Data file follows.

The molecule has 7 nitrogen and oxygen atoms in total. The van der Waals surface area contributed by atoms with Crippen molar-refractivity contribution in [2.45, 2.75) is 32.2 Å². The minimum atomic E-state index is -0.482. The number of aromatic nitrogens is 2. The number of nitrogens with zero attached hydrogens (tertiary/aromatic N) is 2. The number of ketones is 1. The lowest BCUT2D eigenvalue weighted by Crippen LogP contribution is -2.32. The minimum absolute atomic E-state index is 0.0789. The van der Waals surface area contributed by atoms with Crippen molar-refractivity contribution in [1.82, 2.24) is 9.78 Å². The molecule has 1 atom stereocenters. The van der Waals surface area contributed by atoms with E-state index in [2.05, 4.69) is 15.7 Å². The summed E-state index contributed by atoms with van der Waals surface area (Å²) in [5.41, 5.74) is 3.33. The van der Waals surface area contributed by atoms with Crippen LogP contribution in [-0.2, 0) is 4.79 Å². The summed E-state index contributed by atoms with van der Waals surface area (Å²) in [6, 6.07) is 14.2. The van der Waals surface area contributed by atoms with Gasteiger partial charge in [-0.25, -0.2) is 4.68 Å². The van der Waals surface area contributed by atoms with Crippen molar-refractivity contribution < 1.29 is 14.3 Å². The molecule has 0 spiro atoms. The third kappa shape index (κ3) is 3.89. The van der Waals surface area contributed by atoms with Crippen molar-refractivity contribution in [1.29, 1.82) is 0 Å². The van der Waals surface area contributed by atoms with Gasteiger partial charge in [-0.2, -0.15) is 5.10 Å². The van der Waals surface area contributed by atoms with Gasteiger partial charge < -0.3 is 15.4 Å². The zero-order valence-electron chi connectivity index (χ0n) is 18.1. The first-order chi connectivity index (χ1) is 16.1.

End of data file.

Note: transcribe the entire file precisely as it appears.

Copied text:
The molecule has 7 nitrogen and oxygen atoms in total. The van der Waals surface area contributed by atoms with Crippen molar-refractivity contribution in [2.45, 2.75) is 32.2 Å². The minimum atomic E-state index is -0.482. The number of aromatic nitrogens is 2. The number of nitrogens with zero attached hydrogens (tertiary/aromatic N) is 2. The number of ketones is 1. The lowest BCUT2D eigenvalue weighted by Crippen LogP contribution is -2.32. The minimum absolute atomic E-state index is 0.0789. The van der Waals surface area contributed by atoms with Crippen molar-refractivity contribution in [1.82, 2.24) is 9.78 Å². The molecule has 1 atom stereocenters. The van der Waals surface area contributed by atoms with E-state index in [2.05, 4.69) is 15.7 Å². The summed E-state index contributed by atoms with van der Waals surface area (Å²) in [5.41, 5.74) is 3.33. The van der Waals surface area contributed by atoms with Crippen LogP contribution in [-0.2, 0) is 4.79 Å². The summed E-state index contributed by atoms with van der Waals surface area (Å²) in [6, 6.07) is 14.2. The van der Waals surface area contributed by atoms with Gasteiger partial charge in [-0.25, -0.2) is 4.68 Å². The van der Waals surface area contributed by atoms with Crippen molar-refractivity contribution < 1.29 is 14.3 Å². The molecule has 0 spiro atoms. The third kappa shape index (κ3) is 3.89. The van der Waals surface area contributed by atoms with Crippen molar-refractivity contribution in [1.29, 1.82) is 0 Å². The van der Waals surface area contributed by atoms with Gasteiger partial charge in [-0.2, -0.15) is 5.10 Å². The van der Waals surface area contributed by atoms with Gasteiger partial charge < -0.3 is 15.4 Å². The zero-order valence-electron chi connectivity index (χ0n) is 18.1. The first-order chi connectivity index (χ1) is 16.1.